• We examined the scene and found boot prints (2 rows on edge, 2 rows in centre and heel plate).
  • This was similar to the boots the prisoner was wearing.

Constable Sands deposed

  • At about midnight he examined the scene of the murder and found clumps of hair
  • It had the appearance of being torn out by the roots and looked like whiskers
  • He afterwards looked at the beard of the prisoner, noticed it was of a similar colour and he was missing some whiskers on the left side
  • The deceased man’s hair was grey, so he assumed it was not belonging to him

Thomas Maginnis (Templeogue) deposed

  • I was in the house of James Toole that evening (Saturday, the 27th)
  • Wade came in between 8 and 9 o’clock and shaved himself there
  • He removed his moustache with his own razor which he had with him

Michael Mace

  • At about 7pm on Saturday 27th he and John Mulligan met Quinn and another person
  • The night was dark and they only recognised Quinn by his voice as he said “hello”
  • They continued on the road towards Rathfarnham when they heard men shouting
  • It sounded like drunks quarrelling and it lasted for about 10 minutes
  • The person with Quinn looked like a woman with a cloak on

John Mulligan

  • Corroborated the evidence given by Michael Mace

Matthew Byrne (Templeogue Mills)

  • On the evening of the 27th I was not at Beech Park
  • I did not send any message to the murdered man, Quinn, whom I knew very well
  • I knew nothing of the prisoner until I saw him in the custody of the police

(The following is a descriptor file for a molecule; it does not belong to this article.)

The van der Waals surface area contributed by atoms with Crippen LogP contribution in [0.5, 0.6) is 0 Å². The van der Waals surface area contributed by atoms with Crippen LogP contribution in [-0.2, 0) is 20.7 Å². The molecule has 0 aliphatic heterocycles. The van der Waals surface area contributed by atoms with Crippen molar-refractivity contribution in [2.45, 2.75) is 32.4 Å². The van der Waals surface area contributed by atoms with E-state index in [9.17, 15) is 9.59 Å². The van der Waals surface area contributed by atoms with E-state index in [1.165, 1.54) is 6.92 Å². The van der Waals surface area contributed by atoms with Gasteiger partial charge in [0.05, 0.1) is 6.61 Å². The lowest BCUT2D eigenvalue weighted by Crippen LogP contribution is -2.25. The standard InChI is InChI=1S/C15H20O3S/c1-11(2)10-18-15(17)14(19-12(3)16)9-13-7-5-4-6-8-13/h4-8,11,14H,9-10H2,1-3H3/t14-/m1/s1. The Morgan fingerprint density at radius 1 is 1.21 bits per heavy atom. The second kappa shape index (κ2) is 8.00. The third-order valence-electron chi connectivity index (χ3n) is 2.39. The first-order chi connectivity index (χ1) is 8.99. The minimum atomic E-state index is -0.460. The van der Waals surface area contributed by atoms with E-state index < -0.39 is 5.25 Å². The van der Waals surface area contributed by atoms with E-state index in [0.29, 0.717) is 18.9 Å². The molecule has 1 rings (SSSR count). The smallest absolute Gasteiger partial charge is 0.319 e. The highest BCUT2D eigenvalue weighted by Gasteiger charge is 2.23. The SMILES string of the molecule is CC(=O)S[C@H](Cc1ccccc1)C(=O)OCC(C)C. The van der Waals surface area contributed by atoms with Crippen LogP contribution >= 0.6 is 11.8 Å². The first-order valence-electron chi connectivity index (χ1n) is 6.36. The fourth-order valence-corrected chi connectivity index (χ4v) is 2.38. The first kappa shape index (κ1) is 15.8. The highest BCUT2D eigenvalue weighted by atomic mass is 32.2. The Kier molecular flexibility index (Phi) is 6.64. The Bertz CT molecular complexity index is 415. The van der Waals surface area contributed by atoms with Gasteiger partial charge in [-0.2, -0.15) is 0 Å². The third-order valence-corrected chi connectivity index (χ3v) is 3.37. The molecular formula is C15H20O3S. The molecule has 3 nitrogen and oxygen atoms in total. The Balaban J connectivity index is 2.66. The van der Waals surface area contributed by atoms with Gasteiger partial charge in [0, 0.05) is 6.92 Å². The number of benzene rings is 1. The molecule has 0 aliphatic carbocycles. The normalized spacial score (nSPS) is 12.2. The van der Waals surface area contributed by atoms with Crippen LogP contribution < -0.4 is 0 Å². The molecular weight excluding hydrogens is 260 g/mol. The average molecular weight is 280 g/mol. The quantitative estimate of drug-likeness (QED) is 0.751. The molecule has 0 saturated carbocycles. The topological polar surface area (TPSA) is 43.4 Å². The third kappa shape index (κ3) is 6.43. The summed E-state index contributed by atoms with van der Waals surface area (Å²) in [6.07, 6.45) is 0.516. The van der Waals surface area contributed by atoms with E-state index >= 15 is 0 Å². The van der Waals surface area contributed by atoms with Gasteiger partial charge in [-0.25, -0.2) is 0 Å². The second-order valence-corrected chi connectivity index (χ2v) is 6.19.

James Malone (Farmer, Knocklyon Cottage)

  • On the evening of the 27th I was milking cows in the field behind Quinn’s house
  • Between 6:30 and 7pm we heard shouting from the direction of Beech Park
  • It lasted for almost 10 minutes
  • Afterwards, we went up to Beech Park Avenue and found the remains of Mr Quinn

The judge then charged the jury to consider the following:

  • What had become of the muffler worn by Wade on the evening of the murder ?
  • He suggested that it would (most likely) have been covered in blood
  • He also suggested that if more than one man attacked the deceased, it is unlikely that he would have lasted for more than 8-10 minutes, as it was proven he had
  • It was immaterial whether the prisoner or Maginnis had suggested shaving first
  • It was extraordinary that the prisoner would have his moustache shaved off on this particular night after having one for the past nine years without interval
  • Was there any doubt that the hair recovered from the scene of the crime came from the head or face of the murderer ?
  • Was it from the cheek of the prisoner ?
  • If not from his cheek, then from whose cheek ?

The judge went on to add

  • The prisoner in his statement said there were three persons against him